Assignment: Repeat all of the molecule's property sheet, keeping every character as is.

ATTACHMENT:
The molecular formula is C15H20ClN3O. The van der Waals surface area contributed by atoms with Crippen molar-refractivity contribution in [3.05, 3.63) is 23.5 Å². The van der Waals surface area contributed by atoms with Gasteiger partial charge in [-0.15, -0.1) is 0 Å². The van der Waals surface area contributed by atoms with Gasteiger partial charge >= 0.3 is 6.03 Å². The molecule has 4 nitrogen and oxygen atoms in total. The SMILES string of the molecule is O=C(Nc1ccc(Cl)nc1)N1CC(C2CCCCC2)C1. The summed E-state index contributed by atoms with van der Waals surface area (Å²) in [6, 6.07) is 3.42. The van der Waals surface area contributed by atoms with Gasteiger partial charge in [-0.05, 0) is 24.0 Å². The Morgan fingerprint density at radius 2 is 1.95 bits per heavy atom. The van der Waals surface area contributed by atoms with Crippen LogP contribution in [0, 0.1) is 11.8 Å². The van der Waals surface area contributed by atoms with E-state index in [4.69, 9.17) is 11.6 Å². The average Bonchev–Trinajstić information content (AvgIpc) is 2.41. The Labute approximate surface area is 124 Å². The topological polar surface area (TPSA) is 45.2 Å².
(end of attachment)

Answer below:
The molecular formula is C15H20ClN3O. The van der Waals surface area contributed by atoms with Crippen molar-refractivity contribution in [3.05, 3.63) is 23.5 Å². The van der Waals surface area contributed by atoms with Gasteiger partial charge in [-0.15, -0.1) is 0 Å². The van der Waals surface area contributed by atoms with Gasteiger partial charge >= 0.3 is 6.03 Å². The molecule has 4 nitrogen and oxygen atoms in total. The SMILES string of the molecule is O=C(Nc1ccc(Cl)nc1)N1CC(C2CCCCC2)C1. The summed E-state index contributed by atoms with van der Waals surface area (Å²) in [6, 6.07) is 3.42. The van der Waals surface area contributed by atoms with Gasteiger partial charge in [-0.05, 0) is 24.0 Å². The Morgan fingerprint density at radius 2 is 1.95 bits per heavy atom. The van der Waals surface area contributed by atoms with Crippen LogP contribution in [0, 0.1) is 11.8 Å². The van der Waals surface area contributed by atoms with E-state index in [4.69, 9.17) is 11.6 Å². The average Bonchev–Trinajstić information content (AvgIpc) is 2.41. The Labute approximate surface area is 124 Å². The topological polar surface area (TPSA) is 45.2 Å².